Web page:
2. 5 out of 5

    Holly

    Dipped in and out of this in the past few months with the aim to discover new poets, new ideas, new words, and I most certainly did! Favourite poems are: Hugo Williams: “Shadow Pack” Deryn Rees-Jones: “Firebird” set in Bangor! Kei Miller: “To Know Green from Green” Fiona Larkin: “Rope of Sand” Sarah Hymas: “Whale bone corset and other relics” Jonathan Edwards: “Bridge” Lavinia Greenlaw: “The Break”

  3. 5 out of 5

    Alarie

    Somehow (eternal optimist?) I keep returning to annuals that promise me the best poems of the year. I’m usually disappointed. Such collections are better in the years that poets I love edit them, which is sadly rare. I’d never heard of the Forward Prizes because they are awarded in the UK. Aside from listening to Poetry, Please on BBC4, I’m less familiar with contemporary poets outside the U.S. This series has been published since 1992 and is the best of this genre that I’ve seen. I will try to Somehow (eternal optimist?) I keep returning to annuals that promise me the best poems of the year. I’m usually disappointed. Such collections are better in the years that poets I love edit them, which is sadly rare. I’d never heard of the Forward Prizes because they are awarded in the UK. Aside from listening to Poetry, Please on BBC4, I’m less familiar with contemporary poets outside the U.S. This series has been published since 1992 and is the best of this genre that I’ve seen. I will try to find some back issues. If the momentum from the early pages had carried throughout, I’d have given this book 5 stars. It begins with a warm, chatty, hopeful Foreword by Chair of the Judges, Sahida Bari. While I’ve heard the encouraging news that poetry, long considered dead or dying, was increasing in popularity and sales, I hadn’t heard how much they’d accelerated in the UK: “an unprecedented boom, with sales up 50 percent over five years and a record 1.3m books sold in 2018, it seems everyone is reading poetry.” Be still my heart! The next thing to impress me was that the first section is The Forward Prize for Best Collection, followed by the Felix Dennis Prize for Best First Collection. Each section featured two poems by the five poet finalists. Apparently when a judging panel must agree on an entire collection, they’re more likely to hit upon writing that I enjoy and want to read. Ilya Kaminsky’s Deaf Republic was one of the most impressive poetry books I have ever read, so I was delighted to see him in this group. Reading two poems by each author gave a better taste of their work. I now want to track down more poetry by Fiona Benson and by three newer poets: Raymond Antrobus, David Cain, and Isabel Galleymore (see link at end). Most of the collection consists of “Highly Commended Poems 2019.” With only one poem to judge from, many of these poets did not convince me to read more. Although a few already favorite authors like Ada Limón and Carol Ann Duffy were included, most of these poems would never make a list of my favorites. The poem “Starfish” by Isabel Galleymore will long haunt me with the strength of metaphors/similes. You may read it for yourself here https://search.proquest.com/openview/...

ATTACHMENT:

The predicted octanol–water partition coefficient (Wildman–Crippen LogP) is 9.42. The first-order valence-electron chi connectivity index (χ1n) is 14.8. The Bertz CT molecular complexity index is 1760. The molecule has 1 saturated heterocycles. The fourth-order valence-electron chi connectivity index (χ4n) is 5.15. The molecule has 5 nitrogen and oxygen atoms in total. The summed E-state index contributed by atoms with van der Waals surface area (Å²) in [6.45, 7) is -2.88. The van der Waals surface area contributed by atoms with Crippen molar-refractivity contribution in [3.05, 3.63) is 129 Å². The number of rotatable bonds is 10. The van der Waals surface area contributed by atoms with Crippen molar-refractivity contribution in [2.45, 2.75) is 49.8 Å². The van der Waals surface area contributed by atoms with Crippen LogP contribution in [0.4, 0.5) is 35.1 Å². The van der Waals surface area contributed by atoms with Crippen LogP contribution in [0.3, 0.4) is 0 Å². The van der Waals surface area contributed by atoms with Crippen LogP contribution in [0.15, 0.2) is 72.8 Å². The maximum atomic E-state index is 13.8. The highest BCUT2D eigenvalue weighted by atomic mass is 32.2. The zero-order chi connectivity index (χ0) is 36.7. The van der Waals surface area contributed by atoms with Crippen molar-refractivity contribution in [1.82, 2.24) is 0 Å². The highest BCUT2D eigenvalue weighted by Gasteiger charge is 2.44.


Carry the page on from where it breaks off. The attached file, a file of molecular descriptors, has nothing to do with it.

4. 5 out of 5

    Bookish Bethany

    I love the premise of this collection - being the poetry of minority groups, refuges and those who have moved to the UK from overseas. A lot of these poems are about language, loss, displacement, home and new beginnings. There is absolutely stunning work in here, however I don't think the collection as a whole will have a lasting effect on me as a lot of the poems were mediocre at best. There's some absolutely brilliant work by Raymond Antrobus (specifically 'the Perseverance'), Jay Bernard and I love the premise of this collection - being the poetry of minority groups, refuges and those who have moved to the UK from overseas. A lot of these poems are about language, loss, displacement, home and new beginnings. There is absolutely stunning work in here, however I don't think the collection as a whole will have a lasting effect on me as a lot of the poems were mediocre at best. There's some absolutely brilliant work by Raymond Antrobus (specifically 'the Perseverance'), Jay Bernard and Jericho Brown (who is one of my favourite poets). And a lot of interesting and insightful work from poets I've never encountered before. The best poems in the collection are as follows: • Jericho Brown - Monotheism • Raymond Antrobus - The Perseverance • Jay Bernard - Pace • Gary Allen - Technically speaking • Carol Ann Duffy - Empty Nest • Shangyang Fang - Argument of Situations • Theresa Lola - wikiHow to Mourn: Mourning in Healthy ways • RA Villanueva- Namesake